3:30–4:30 pm Zoom Room (online)
Lindsey Bleem, Argonne, "Galaxy Cluster Cosmology with the South Pole Telescope"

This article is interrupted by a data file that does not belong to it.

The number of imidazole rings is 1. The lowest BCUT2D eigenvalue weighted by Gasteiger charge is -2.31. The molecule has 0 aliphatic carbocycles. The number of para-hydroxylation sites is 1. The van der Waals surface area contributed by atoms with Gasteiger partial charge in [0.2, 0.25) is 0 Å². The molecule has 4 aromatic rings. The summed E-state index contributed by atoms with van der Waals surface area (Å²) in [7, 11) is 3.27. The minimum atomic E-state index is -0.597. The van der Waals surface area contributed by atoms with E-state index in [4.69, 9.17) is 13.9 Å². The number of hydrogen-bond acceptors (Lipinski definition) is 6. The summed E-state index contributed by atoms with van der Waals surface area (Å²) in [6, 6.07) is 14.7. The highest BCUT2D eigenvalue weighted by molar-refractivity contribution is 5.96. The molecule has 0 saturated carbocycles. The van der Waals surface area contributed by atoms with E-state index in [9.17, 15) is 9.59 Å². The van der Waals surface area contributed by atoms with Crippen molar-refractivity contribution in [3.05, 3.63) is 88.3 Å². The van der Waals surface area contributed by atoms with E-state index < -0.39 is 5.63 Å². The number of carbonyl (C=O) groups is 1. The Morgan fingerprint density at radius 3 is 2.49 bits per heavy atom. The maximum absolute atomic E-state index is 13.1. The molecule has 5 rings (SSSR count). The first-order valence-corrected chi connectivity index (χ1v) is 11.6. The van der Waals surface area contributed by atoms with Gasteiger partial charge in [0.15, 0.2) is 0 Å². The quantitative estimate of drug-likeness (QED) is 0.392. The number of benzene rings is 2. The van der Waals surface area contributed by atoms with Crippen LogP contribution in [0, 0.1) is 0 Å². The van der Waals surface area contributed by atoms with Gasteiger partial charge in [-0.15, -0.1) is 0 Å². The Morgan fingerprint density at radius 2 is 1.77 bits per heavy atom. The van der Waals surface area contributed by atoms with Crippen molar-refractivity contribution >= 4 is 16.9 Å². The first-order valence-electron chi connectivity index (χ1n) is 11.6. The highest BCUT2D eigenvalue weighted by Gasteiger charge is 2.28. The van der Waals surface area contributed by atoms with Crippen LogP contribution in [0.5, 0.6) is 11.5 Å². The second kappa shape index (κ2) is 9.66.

The South Pole Telescope (SPT) is a 10-meter millimeter-wave (mm-wave) telescope located at the geographic South Pole, one of the world’s premier sites for millimeter-wave observations. It has been used to survey approximately 1/8 of the sky with arcminute-scale resolution over the course of the 3 surveys: SPT-SZ, SPTpol, and the ongoing SPT-3G survey. One of the primary objectives of these wide-area surveys has been the construction of a mass-limited sample of galaxy clusters identified via the thermal Sunyaev- Zel’dovich (SZ) effect, through which massive clusters imprint subtle temperature distortions on the cosmic microwave background. This rich SPT dataset (>1,000 SPT clusters published-to-date!) provides numerous opportunities for cosmological and astrophysical studies of clusters. Here I will present the latest results from a few such efforts including: cosmological results from abundance constraints using the SPT sample, joint characterization of optical (redMaPPER) and SZ clusters in the Dark Energy Survey (DES)-SPT common survey region and the implications of this work in the latest DES cluster cosmology analysis, and, finally, I will detail our extensive characterization of the strong gravitational lensing properties of the SPT systems in both observations and simulations which will further provide a number of novel tests of both the LCDM model and astrophysical feedback processes in clusters. Looking to the future, the results presented in this talk will be significantly improved with data from the ongoing SPT-3G survey that will identify an order of magnitude more clusters than previous generation SZ surveys.